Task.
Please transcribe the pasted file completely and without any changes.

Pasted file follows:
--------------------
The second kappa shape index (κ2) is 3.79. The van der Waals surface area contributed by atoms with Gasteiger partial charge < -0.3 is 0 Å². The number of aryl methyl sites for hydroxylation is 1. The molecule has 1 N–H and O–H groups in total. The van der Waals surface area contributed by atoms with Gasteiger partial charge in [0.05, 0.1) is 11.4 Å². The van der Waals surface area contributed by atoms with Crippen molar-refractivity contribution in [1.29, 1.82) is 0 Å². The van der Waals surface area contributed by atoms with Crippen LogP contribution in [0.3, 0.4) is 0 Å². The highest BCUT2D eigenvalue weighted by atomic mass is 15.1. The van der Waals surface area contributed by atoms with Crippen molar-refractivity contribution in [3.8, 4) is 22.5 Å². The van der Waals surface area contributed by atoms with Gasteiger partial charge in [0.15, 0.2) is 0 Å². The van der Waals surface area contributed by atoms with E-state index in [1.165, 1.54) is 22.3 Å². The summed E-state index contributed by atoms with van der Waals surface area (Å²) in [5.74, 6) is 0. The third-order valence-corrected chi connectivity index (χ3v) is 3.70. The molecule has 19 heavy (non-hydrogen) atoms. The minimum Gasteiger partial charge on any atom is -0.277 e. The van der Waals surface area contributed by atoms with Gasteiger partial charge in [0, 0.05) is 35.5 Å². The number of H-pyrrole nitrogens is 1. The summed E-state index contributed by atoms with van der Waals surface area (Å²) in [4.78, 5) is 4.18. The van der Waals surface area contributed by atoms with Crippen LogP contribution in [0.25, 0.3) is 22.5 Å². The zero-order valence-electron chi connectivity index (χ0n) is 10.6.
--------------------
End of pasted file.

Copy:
The second kappa shape index (κ2) is 3.79. The van der Waals surface area contributed by atoms with Gasteiger partial charge < -0.3 is 0 Å². The number of aryl methyl sites for hydroxylation is 1. The molecule has 1 N–H and O–H groups in total. The van der Waals surface area contributed by atoms with Gasteiger partial charge in [0.05, 0.1) is 11.4 Å². The van der Waals surface area contributed by atoms with Crippen molar-refractivity contribution in [1.29, 1.82) is 0 Å². The van der Waals surface area contributed by atoms with Crippen LogP contribution in [0.3, 0.4) is 0 Å². The highest BCUT2D eigenvalue weighted by atomic mass is 15.1. The van der Waals surface area contributed by atoms with Crippen molar-refractivity contribution in [3.8, 4) is 22.5 Å². The van der Waals surface area contributed by atoms with Gasteiger partial charge in [0.15, 0.2) is 0 Å². The van der Waals surface area contributed by atoms with E-state index in [1.165, 1.54) is 22.3 Å². The summed E-state index contributed by atoms with van der Waals surface area (Å²) in [5.74, 6) is 0. The third-order valence-corrected chi connectivity index (χ3v) is 3.70. The molecule has 19 heavy (non-hydrogen) atoms. The minimum Gasteiger partial charge on any atom is -0.277 e. The van der Waals surface area contributed by atoms with Gasteiger partial charge in [0, 0.05) is 35.5 Å². The number of H-pyrrole nitrogens is 1. The summed E-state index contributed by atoms with van der Waals surface area (Å²) in [4.78, 5) is 4.18. The van der Waals surface area contributed by atoms with Crippen LogP contribution in [0.25, 0.3) is 22.5 Å². The zero-order valence-electron chi connectivity index (χ0n) is 10.6.